(Pause to ponder that. Please.)
You may think the songs in your church are “easy,” but they all are built of the same melodic and harmonic materials, so they sound a lot more alike than you may realize. Plus, the number of notes and musical tones I deal with in an average day simply does not allow me to retain the particular, banal melody of your new favorite song, whether we repeat it 8x or 20x. No, really, I have tried recently, thinking, “I’ll bet I look silly, standing here and not singing when she knows I’m a professional musician.” So I listen, and I try to remember “how it goes.” By the 7th or 8th time the same phrase rolls around, I try it, and sure enough, I get something wrong — I end up substituting the melody or rhythm of derivative song #453 instead of #454. They really do all sound alike.
You may think I should just get over myself and sing the song incorrectly. But that is not who I am. Some of it is a matter of choice — I choose not to do too many things carelessly and inaccurately — and some of it simply results from the glut of notes and tones in my particular life. Many tunes do become indistinguishable after a while; I am sincere when I say I am unable to sing at times.
You may think that I could just worship without singing. And you would be correct. I’m trying, but it’s difficult for a musician to avoid music, focusing on only the words, when music is all around him.
You may think that I’m in a tiny minority, and you’re right. Just be aware that we’re here — me and a few others. Maybe we’re 5%, and maybe we’re 25%, but we have trouble worshipping with your church when you don’t provide musical notation so that we can avoid the distraction of being inaccurate with the music. And, perhaps of more weighty statistical interest: a huge proportion (I’d wager 50% or more) of churchgoers still exists that would be helped, to some degree (if not completely enabled), by music notation. They may not know or admit it all the time, but they are partially musically literate, having been educated in our public schools, and they can sing more heartily if they have notes in front of them than if they have just the words.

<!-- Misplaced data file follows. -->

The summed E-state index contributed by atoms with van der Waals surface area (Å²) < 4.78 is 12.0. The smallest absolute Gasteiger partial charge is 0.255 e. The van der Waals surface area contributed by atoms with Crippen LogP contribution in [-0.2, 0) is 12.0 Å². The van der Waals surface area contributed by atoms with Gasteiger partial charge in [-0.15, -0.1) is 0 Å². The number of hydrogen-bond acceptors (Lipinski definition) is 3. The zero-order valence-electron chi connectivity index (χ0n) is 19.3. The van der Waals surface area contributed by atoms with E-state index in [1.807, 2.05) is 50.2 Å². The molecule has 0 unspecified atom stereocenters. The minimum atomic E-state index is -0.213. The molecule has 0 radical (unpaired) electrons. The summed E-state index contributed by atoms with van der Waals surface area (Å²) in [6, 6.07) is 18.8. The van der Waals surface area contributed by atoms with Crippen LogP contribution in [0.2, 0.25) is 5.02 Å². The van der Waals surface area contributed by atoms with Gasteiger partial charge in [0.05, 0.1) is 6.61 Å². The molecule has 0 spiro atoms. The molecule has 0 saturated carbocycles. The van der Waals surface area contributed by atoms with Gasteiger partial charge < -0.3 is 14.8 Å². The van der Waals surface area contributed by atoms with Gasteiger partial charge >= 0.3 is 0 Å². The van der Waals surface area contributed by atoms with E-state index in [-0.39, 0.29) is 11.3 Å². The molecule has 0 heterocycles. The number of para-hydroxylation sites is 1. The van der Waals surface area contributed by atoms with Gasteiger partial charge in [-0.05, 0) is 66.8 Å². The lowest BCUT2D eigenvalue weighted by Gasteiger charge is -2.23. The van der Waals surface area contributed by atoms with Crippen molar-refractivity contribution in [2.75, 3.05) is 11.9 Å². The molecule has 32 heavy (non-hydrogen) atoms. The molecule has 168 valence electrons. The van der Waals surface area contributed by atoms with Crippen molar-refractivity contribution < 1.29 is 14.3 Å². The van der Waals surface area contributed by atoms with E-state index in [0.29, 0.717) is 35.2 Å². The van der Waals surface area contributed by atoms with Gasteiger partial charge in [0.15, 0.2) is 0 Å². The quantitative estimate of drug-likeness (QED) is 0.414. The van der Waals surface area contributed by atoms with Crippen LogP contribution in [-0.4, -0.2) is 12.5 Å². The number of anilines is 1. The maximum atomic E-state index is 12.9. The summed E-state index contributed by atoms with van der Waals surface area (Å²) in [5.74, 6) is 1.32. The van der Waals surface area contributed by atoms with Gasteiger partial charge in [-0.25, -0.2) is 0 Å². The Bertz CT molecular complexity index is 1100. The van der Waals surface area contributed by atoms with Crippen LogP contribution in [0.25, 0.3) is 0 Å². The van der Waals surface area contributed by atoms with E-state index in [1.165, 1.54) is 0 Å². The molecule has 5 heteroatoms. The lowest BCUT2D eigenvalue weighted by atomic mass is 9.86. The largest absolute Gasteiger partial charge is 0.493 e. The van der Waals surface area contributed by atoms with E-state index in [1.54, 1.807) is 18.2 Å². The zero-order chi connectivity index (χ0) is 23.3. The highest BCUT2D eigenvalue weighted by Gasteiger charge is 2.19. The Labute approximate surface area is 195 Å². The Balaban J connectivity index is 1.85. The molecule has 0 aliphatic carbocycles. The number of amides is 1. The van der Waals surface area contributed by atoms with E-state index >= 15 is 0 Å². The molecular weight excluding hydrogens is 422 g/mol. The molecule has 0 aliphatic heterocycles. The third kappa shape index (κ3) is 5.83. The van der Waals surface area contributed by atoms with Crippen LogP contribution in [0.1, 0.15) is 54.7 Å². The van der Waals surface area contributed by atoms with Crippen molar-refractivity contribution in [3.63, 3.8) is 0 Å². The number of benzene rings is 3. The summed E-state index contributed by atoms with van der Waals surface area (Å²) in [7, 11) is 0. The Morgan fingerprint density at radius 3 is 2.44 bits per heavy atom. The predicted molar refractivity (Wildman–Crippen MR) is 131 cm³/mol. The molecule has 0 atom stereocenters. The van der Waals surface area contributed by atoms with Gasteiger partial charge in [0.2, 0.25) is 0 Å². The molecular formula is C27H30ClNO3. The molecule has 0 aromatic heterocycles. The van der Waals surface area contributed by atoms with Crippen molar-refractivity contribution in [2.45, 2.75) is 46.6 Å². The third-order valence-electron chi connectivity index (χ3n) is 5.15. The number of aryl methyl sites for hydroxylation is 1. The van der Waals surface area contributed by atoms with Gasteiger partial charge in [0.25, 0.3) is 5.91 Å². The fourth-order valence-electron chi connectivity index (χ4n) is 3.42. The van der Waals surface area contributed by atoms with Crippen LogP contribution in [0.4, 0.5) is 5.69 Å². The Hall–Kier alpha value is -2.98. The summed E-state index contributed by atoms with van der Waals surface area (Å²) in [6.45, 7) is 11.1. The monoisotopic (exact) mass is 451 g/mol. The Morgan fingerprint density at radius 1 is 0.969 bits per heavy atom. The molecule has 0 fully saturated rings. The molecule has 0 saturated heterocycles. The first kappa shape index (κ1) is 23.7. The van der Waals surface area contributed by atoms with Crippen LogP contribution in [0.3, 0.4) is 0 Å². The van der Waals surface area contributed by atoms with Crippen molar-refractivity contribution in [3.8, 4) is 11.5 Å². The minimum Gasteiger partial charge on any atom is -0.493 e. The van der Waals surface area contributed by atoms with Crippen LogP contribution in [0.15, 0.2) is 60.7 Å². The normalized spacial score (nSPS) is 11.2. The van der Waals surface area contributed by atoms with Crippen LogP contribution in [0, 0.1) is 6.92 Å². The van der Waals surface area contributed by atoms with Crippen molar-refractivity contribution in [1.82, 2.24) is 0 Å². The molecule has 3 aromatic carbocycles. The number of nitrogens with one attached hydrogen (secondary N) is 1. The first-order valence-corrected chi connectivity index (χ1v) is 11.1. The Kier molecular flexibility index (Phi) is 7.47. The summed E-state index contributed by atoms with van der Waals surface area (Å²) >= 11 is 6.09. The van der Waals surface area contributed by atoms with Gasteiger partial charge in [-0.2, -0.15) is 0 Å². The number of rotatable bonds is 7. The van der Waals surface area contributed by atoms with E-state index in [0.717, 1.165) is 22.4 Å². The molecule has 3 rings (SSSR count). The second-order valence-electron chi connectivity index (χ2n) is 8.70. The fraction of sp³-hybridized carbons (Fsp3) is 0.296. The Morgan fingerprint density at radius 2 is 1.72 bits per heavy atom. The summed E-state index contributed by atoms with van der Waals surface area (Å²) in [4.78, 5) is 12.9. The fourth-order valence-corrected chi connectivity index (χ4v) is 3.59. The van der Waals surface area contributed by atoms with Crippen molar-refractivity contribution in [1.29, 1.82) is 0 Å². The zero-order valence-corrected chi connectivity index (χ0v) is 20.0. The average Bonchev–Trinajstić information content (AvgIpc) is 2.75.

You may think that what I’m calling for – musical notation in church gatherings in literate populations — is an elitist measure. There seems to be a connection between this “elitist” criticism, which I steadfastly resist, and the passionate pursuit of “church growth.” When people (preachers and others whose livelihood depends on more people coming through the doors) get together to try to solve the church world’s problems apart from scripture, they can come up with all sorts of junk ideas, and this is one of them. Aside: I’ve also never believed the rule that says your church won’t grow past 75-80% of its seating capacity. I find this principle largely shallow and self-serving; it leads to a drive for a newer, bigger building, which in turn makes it look like the preacher is doing great things, or else people wouldn’t have flocked to him and needed a bigger building. While the lack of musical notation is not self-serving for preachers in the same way, it is also shallow and amounts to ignorance shown toward the worthy, generally and musically literate people who fill the seats.
You may think that there are larger Kingdom causes to be spending time on, and again, you’re right. But this one deserves some attention, as well.
Church leaders, please consider taking the step of providing the words and the music for your assemblies. It hurts no one, and it helps more of us than you probably realize.
P.S. James Tackett of Paperless Hymnal (and, presumably others doing similar things in other denominations), keep up the good work of providing the words AND the music!